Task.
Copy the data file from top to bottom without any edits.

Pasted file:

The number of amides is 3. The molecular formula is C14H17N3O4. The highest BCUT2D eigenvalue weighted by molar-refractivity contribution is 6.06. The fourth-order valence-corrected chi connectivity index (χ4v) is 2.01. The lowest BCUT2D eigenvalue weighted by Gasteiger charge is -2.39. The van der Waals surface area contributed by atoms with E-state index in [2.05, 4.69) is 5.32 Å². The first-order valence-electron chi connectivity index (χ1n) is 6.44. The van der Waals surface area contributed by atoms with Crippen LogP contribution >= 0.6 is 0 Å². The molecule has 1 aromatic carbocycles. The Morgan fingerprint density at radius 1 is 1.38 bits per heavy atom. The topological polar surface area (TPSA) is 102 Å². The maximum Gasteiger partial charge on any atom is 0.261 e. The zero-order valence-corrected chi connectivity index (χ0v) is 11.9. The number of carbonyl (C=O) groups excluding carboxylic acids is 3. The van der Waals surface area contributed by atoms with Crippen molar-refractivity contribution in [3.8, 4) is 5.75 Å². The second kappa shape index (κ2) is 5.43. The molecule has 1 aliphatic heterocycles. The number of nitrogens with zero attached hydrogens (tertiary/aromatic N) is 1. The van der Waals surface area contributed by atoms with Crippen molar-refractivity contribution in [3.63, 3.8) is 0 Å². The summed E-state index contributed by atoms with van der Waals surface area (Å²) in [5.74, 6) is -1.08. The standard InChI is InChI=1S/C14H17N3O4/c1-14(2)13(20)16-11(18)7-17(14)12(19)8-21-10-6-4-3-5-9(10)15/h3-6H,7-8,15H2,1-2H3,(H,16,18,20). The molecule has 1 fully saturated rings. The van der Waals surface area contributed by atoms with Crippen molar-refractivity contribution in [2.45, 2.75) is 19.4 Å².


The number of amides is 3. The molecular formula is C14H17N3O4. The highest BCUT2D eigenvalue weighted by molar-refractivity contribution is 6.06. The fourth-order valence-corrected chi connectivity index (χ4v) is 2.01. The lowest BCUT2D eigenvalue weighted by Gasteiger charge is -2.39. The van der Waals surface area contributed by atoms with E-state index in [2.05, 4.69) is 5.32 Å². The first-order valence-electron chi connectivity index (χ1n) is 6.44. The van der Waals surface area contributed by atoms with Crippen LogP contribution >= 0.6 is 0 Å². The molecule has 1 aromatic carbocycles. The Morgan fingerprint density at radius 1 is 1.38 bits per heavy atom. The topological polar surface area (TPSA) is 102 Å². The maximum Gasteiger partial charge on any atom is 0.261 e. The zero-order valence-corrected chi connectivity index (χ0v) is 11.9. The number of carbonyl (C=O) groups excluding carboxylic acids is 3. The van der Waals surface area contributed by atoms with Crippen molar-refractivity contribution in [3.8, 4) is 5.75 Å². The second kappa shape index (κ2) is 5.43. The molecule has 1 aliphatic heterocycles. The number of nitrogens with zero attached hydrogens (tertiary/aromatic N) is 1. The van der Waals surface area contributed by atoms with Crippen molar-refractivity contribution in [3.63, 3.8) is 0 Å². The summed E-state index contributed by atoms with van der Waals surface area (Å²) in [5.74, 6) is -1.08. The standard InChI is InChI=1S/C14H17N3O4/c1-14(2)13(20)16-11(18)7-17(14)12(19)8-21-10-6-4-3-5-9(10)15/h3-6H,7-8,15H2,1-2H3,(H,16,18,20). The molecule has 1 fully saturated rings. The van der Waals surface area contributed by atoms with Crippen molar-refractivity contribution in [2.45, 2.75) is 19.4 Å².